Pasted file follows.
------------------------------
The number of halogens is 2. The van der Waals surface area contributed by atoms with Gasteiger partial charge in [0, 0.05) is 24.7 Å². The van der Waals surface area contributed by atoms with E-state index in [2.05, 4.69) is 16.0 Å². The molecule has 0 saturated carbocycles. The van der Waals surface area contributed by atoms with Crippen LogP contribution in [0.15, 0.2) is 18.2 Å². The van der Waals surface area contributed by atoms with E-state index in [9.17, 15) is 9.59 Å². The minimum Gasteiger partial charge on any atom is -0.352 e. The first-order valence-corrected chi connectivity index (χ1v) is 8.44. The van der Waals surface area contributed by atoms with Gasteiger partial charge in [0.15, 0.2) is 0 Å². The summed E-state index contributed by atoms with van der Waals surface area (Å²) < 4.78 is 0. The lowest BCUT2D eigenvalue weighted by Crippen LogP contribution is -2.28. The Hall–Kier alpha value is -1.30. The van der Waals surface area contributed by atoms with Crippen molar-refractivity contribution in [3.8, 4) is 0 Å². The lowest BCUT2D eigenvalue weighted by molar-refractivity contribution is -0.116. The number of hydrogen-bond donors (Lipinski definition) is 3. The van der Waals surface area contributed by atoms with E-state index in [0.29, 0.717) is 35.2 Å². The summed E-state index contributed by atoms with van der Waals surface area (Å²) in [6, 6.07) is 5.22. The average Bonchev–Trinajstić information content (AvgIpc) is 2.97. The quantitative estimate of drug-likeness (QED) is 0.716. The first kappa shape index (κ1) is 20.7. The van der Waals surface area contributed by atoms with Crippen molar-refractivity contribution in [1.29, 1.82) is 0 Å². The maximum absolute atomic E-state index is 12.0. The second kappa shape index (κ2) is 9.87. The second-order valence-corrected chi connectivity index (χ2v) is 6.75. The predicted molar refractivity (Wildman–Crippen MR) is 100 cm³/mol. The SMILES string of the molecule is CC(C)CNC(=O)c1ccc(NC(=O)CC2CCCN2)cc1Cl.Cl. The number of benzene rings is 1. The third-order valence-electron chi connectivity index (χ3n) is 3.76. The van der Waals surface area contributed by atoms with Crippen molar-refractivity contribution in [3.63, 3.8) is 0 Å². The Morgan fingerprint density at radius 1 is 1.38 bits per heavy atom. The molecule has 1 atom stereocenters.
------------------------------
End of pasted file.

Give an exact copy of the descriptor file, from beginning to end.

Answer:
The number of halogens is 2. The van der Waals surface area contributed by atoms with Gasteiger partial charge in [0, 0.05) is 24.7 Å². The van der Waals surface area contributed by atoms with E-state index in [2.05, 4.69) is 16.0 Å². The molecule has 0 saturated carbocycles. The van der Waals surface area contributed by atoms with Crippen LogP contribution in [0.15, 0.2) is 18.2 Å². The van der Waals surface area contributed by atoms with E-state index in [9.17, 15) is 9.59 Å². The minimum Gasteiger partial charge on any atom is -0.352 e. The first-order valence-corrected chi connectivity index (χ1v) is 8.44. The van der Waals surface area contributed by atoms with Gasteiger partial charge in [0.15, 0.2) is 0 Å². The summed E-state index contributed by atoms with van der Waals surface area (Å²) < 4.78 is 0. The lowest BCUT2D eigenvalue weighted by Crippen LogP contribution is -2.28. The Hall–Kier alpha value is -1.30. The van der Waals surface area contributed by atoms with Crippen molar-refractivity contribution in [3.8, 4) is 0 Å². The lowest BCUT2D eigenvalue weighted by molar-refractivity contribution is -0.116. The number of hydrogen-bond donors (Lipinski definition) is 3. The van der Waals surface area contributed by atoms with E-state index in [0.29, 0.717) is 35.2 Å². The summed E-state index contributed by atoms with van der Waals surface area (Å²) in [6, 6.07) is 5.22. The average Bonchev–Trinajstić information content (AvgIpc) is 2.97. The quantitative estimate of drug-likeness (QED) is 0.716. The first kappa shape index (κ1) is 20.7. The van der Waals surface area contributed by atoms with Crippen molar-refractivity contribution in [1.29, 1.82) is 0 Å². The maximum absolute atomic E-state index is 12.0. The second kappa shape index (κ2) is 9.87. The second-order valence-corrected chi connectivity index (χ2v) is 6.75. The predicted molar refractivity (Wildman–Crippen MR) is 100 cm³/mol. The SMILES string of the molecule is CC(C)CNC(=O)c1ccc(NC(=O)CC2CCCN2)cc1Cl.Cl. The number of benzene rings is 1. The third-order valence-electron chi connectivity index (χ3n) is 3.76. The van der Waals surface area contributed by atoms with Crippen molar-refractivity contribution in [3.63, 3.8) is 0 Å². The Morgan fingerprint density at radius 1 is 1.38 bits per heavy atom. The molecule has 1 atom stereocenters.